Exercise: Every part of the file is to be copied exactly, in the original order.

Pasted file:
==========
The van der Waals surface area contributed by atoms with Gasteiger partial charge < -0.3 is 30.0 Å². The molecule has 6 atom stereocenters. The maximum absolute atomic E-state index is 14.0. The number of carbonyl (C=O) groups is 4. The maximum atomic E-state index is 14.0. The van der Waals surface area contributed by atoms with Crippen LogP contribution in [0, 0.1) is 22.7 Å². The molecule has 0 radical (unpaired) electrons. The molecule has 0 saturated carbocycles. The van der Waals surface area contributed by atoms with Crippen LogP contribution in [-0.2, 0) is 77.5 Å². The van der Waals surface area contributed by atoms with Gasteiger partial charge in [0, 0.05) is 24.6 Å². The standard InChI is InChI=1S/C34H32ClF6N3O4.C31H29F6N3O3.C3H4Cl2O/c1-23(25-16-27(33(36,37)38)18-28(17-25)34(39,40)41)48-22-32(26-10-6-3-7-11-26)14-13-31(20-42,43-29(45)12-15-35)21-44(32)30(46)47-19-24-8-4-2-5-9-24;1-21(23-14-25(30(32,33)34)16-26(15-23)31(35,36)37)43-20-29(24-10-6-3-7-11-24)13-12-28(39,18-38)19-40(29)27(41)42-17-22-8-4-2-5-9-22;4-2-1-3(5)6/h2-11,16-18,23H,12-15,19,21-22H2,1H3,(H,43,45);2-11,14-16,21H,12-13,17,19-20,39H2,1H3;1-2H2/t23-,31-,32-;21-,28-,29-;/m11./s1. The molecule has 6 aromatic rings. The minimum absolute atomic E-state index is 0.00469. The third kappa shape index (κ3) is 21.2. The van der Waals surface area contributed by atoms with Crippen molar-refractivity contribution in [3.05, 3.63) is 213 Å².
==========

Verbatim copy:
The van der Waals surface area contributed by atoms with Gasteiger partial charge < -0.3 is 30.0 Å². The molecule has 6 atom stereocenters. The maximum absolute atomic E-state index is 14.0. The number of carbonyl (C=O) groups is 4. The maximum atomic E-state index is 14.0. The van der Waals surface area contributed by atoms with Crippen LogP contribution in [0, 0.1) is 22.7 Å². The molecule has 0 radical (unpaired) electrons. The molecule has 0 saturated carbocycles. The van der Waals surface area contributed by atoms with Crippen LogP contribution in [-0.2, 0) is 77.5 Å². The van der Waals surface area contributed by atoms with Gasteiger partial charge in [0, 0.05) is 24.6 Å². The standard InChI is InChI=1S/C34H32ClF6N3O4.C31H29F6N3O3.C3H4Cl2O/c1-23(25-16-27(33(36,37)38)18-28(17-25)34(39,40)41)48-22-32(26-10-6-3-7-11-26)14-13-31(20-42,43-29(45)12-15-35)21-44(32)30(46)47-19-24-8-4-2-5-9-24;1-21(23-14-25(30(32,33)34)16-26(15-23)31(35,36)37)43-20-29(24-10-6-3-7-11-24)13-12-28(39,18-38)19-40(29)27(41)42-17-22-8-4-2-5-9-22;4-2-1-3(5)6/h2-11,16-18,23H,12-15,19,21-22H2,1H3,(H,43,45);2-11,14-16,21H,12-13,17,19-20,39H2,1H3;1-2H2/t23-,31-,32-;21-,28-,29-;/m11./s1. The molecule has 6 aromatic rings. The minimum absolute atomic E-state index is 0.00469. The third kappa shape index (κ3) is 21.2. The van der Waals surface area contributed by atoms with Crippen molar-refractivity contribution in [3.05, 3.63) is 213 Å².